“People that put pressure on the board for share buy-back or an increase in dividend, I don’t think it creates anything positive apart from short-term gain,” says Nicolas Rousselet, head of Unigestion’s hedge fund investment activities and managing director in Geneva.
LIQUID VS ILLIQUID
For certain activist hedge funds, the more illiquid a company is, the greater the draw to invest in it. “We think there is an alpha opportunity with engagement and highly concentrated portfolios for those that can cope with the illiquidity,” says Mannix. He explains that the liquidity point signals a fund is a long-term investor and says it’s vital to be able to maintain holdings in companies throughout very difficult periods.
Hedge funds by their nature have restrictions on redemptions – even the largest players have lock-out periods, according to research by data provider Preqin. Activist funds like Nelson Peltz’s Trian Partners have longer redemption clauses, since it takes longer to implement strategic change in the companies it has invested in.
Interestingly, then, investing in a company with liquidity problems suggests the investment is for the longer term. There’s a direct correlation between liquidity and the time spent by an activist hedge fund invested in a company. Those who want to implement longer-term change, like Trian Partners and RWC, might be looking at a period of three to five years. Others who are looking for a quick uptick in stock prices may be invested for significantly shorter periods.
However, there are other reasons why investors might shy away from illiquid positions: the liquidity trap. Investing in illiquid companies is not for everybody, as the experiences of recent years – such as hedge funds being caught in illiquid assets while markets were turning downwards – have shown.
“We don’t appreciate so much the illiquid side because, if the market turns, you’ve stuck yourself in order to be activist. We don’t like this strategy as it creates illiquidity and you restrict yourself,” says Unigestion’s Rousselet.
SMILE FOR THE CAMERAS
The investment community is divided over whether to use the media to further an activist campaign. It may bring your cause to the forefront of investors’ minds, but to more reserved investors, it may appear uncouth. It’s a tactic, though, that Elliott has employed with gusto, running a media campaign to encourage shareholders to vote for their proposed NEDs. Alliance Trust has also been active, warning its investors in a strongly worded letter that the nominees are the “thin edge of the wedge” in Elliott’s plans.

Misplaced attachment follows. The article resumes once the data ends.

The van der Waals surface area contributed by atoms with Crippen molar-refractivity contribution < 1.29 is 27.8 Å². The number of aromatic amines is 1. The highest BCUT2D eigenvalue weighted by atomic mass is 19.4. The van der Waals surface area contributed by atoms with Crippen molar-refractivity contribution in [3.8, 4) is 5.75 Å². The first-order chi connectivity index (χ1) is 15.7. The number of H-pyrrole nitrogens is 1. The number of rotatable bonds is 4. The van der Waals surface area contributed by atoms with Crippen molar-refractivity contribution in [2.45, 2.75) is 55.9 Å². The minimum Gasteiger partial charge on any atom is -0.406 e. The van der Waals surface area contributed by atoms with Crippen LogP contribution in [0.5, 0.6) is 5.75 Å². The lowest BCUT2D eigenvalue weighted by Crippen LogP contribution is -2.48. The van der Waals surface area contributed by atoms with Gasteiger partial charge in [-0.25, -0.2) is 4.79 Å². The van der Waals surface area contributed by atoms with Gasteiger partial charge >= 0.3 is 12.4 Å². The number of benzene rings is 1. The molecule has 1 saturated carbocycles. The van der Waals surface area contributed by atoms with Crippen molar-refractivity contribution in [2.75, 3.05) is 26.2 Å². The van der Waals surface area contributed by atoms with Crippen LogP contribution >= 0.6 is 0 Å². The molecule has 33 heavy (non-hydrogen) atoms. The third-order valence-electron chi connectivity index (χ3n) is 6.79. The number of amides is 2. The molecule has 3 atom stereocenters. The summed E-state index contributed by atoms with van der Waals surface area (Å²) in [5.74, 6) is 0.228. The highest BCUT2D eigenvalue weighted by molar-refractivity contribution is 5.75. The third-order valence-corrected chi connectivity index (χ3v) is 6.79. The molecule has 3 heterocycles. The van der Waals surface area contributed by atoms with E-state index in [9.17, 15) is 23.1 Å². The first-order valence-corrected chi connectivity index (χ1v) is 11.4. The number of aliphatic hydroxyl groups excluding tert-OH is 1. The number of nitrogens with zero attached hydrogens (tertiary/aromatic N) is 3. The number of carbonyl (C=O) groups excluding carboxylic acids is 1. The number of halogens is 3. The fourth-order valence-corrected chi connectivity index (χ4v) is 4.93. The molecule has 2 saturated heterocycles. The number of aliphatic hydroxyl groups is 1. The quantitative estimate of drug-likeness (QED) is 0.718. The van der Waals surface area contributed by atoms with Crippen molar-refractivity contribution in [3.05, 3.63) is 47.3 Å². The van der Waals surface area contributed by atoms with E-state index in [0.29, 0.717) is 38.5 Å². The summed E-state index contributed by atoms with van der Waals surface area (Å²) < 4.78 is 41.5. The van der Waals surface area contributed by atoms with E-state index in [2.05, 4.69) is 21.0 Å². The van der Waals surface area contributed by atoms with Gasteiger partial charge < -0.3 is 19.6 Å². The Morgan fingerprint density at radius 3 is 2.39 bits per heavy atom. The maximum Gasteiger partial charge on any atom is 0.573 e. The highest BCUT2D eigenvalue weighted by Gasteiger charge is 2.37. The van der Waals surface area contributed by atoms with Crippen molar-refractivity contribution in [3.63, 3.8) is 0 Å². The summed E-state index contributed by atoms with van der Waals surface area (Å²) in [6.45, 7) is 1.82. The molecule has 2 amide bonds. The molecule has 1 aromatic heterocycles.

Investment magazine writers have caused more headaches for Alliance Trust by penning guest articles for national newspapers, urging investors to vote for Elliot’s proposals.
In some markets, such aggressive tactics might not pay off, Mannix says. “In certain parts of Europe and Japan, if you gain a reputation for being very public about what you’re trying to do, it can be counterproductive.”
Attempting to exert influence through the press, he adds, could jeopardise the hedge fund’s own sustainable investment strategy. Having a hedge fund on the shareholder register may intimidate the management team, should they perceive it as aggressive and overbearing. In the long term, this matters. For hedge funds seeking short-term gains, it probably doesn’t.
“A lot of activism is PR acting as a proxy for an investment thesis,” says OMAM’s Lebleu. “What activists don’t like to admit is what they spotted was spotted by others a long time ago, but they need CNBC to make them superstars.” His firm eschews the use of the media to put pressure on one company. OMAM has 50 bets and doesn’t have all its “eggs in one basket”.
Bruce-Gardyne talks of one activist fund that broke up its holding into 100 separate entities and claimed to be 100 shareholders. “It’s all about using the letter rather than the spirit of the law to get their way,” he says.
However dubious some of these strategies seem, investors in activist hedge funds have been enjoying decent returns this year – so, while it can be disruptive, it may also be lucrative.